Bishop Duracin once said, “If you have $2,000 to give us, use $1,000 to come and see us and donate the other half to our works.” Out of that came the idea of  “a ministry of presence.”

Over the years many have asked us exactly what that means. It is not always easy to explain, but if you ever decide to follow the bishop’s advice and go to Haiti you can come away knowing two things: that he was right and that you understand what it means.

Just back from a week on La Gonave I am struck by how much of what we do is “show up.” I see it in the eyes of the folks who travel with us. They comment on how many people know us and how we know them. The Haitians there speak to us on the street. They come up and hug us when we arrive. They call us by name…and we call them by name as well. I realized, once again this week, this is not common mission work as we have come to know it over the years. And, yet, as I sit down to write, it is still hard to convey what a ministry of presence is exactly. It can be something very simple, or it can be life-saving.

At a very fun level it is the on-going, 3 year old basketball tournament (really just a pick up game) that happens when Travis and Cole Honeycutt show up each year. Father and son split up and play against each other, the teams made up of local friends who ask upon their arrival, “Basketball?” They have learned to have a multi-lingual, trash talk of a game with all the back pats and high fives that you would see at any congenial pick up game. It is a game among friends, not a cautious, awkward game between two cultures.

In the spectator section (that means sitting on the school steps) there are friends who come to watch and talk about how their kids are doing in school, politics, reports about mutual friends who may be sick, working at a new job, or have moved elsewhere to try to find a job.

Or, it can be the dear couple (maybe in their mid-twenties) who shows up at the clinic with an 11-day old baby boy who is wheezing, skin looking very burned and red, who is in very critical condition. They made the long trip from Pikmy, a very remote area way up in the mountains, because they heard we were there and they were desperate for care for their child. Diagnosed with bronchiolitis and staph-scalded skin he was rushed to Wesleyan Hospital for further treatment. Crying out in the hall of the Bill Rice Clinic the father admitted that he only had 250 gourdes (the equivalent of less than $4 US) and when we gave him what he needed to be able to take his son to the hospital (about $50) he hugged us until we had to remind him that he needed to be on his way. After getting his son and wife settled at the hospital in Anse-a-Galet he walked over to St. Francis to give us the update and thank us again (more hugs) for helping them.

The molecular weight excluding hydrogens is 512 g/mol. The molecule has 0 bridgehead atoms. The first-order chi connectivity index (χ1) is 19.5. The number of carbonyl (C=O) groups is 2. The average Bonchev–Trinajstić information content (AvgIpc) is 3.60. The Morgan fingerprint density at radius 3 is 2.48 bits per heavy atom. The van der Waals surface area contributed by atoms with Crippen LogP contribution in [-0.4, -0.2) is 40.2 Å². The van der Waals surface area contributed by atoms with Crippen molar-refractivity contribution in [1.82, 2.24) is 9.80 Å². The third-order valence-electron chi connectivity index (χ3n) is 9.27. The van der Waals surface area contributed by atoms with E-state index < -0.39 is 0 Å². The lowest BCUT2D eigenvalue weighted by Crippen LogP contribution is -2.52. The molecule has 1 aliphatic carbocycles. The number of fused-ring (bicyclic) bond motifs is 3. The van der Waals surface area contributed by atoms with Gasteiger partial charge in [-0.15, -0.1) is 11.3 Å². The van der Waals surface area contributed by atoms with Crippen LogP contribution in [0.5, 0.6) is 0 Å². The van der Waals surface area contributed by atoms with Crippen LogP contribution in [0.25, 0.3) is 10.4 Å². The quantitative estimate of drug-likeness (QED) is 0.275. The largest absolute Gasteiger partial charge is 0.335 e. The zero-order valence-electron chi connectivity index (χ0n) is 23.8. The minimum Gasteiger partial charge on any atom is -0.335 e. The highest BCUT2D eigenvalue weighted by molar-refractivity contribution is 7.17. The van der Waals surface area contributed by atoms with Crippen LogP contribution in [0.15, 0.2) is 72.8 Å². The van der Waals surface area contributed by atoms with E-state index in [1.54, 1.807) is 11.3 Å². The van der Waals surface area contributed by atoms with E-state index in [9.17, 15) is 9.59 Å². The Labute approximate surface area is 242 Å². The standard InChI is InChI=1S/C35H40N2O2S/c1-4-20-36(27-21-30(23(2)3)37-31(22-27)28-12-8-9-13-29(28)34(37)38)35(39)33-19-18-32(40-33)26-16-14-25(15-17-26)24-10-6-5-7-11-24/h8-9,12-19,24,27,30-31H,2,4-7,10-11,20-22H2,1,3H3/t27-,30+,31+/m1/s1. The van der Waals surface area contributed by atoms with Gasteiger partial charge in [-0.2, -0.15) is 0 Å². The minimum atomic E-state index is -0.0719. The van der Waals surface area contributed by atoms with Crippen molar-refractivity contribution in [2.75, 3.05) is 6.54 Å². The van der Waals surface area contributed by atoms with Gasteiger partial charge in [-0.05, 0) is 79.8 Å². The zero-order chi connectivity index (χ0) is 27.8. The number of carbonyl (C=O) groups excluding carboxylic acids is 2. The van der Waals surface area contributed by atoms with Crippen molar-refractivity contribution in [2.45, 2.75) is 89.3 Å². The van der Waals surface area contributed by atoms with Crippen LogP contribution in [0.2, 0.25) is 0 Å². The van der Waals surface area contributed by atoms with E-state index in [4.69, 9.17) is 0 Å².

Of course, we are not there all the time to help, but there was a sense that they knew the partnership had an ongoing presence on the island and that in times of emergencies we helped when we could, whether it was medical emergencies or natural disasters, not just with money, but with genuine concern.

When the noise of the day quieted and I had a few minutes alone I tried to reflect on what had been the overarching tone of the day. It was very clear to me that our presence makes a difference. We are not there to “do for” in the old sense of mission work…but, rather, we are there to “be with” the people in an honest and kind way that any of us would want if we were living in the most marginal of circumstances. And, more importantly, it was clear to me that our friends on La Gonave experience our partnership that way as well.

Maybe it is the word “ministry” that throws me a bit, because it is not being done to anyone, but it does feel sacred on a very deep level.

They show genuine appreciation for basketball games, talk of friends here or other places, family (theirs and ours), help with sick children or family members, a swim in the ocean, or a shared meal. And, while the word “ministry” still implies a function that does not seem quite right, ministry of presence serves to explain a deep and abiding sacred space that we fill with shared times, whether in pain or in fun, and a promise to return and be with them, hopefully for another 30 years.

Deb Griffin

For the Partnership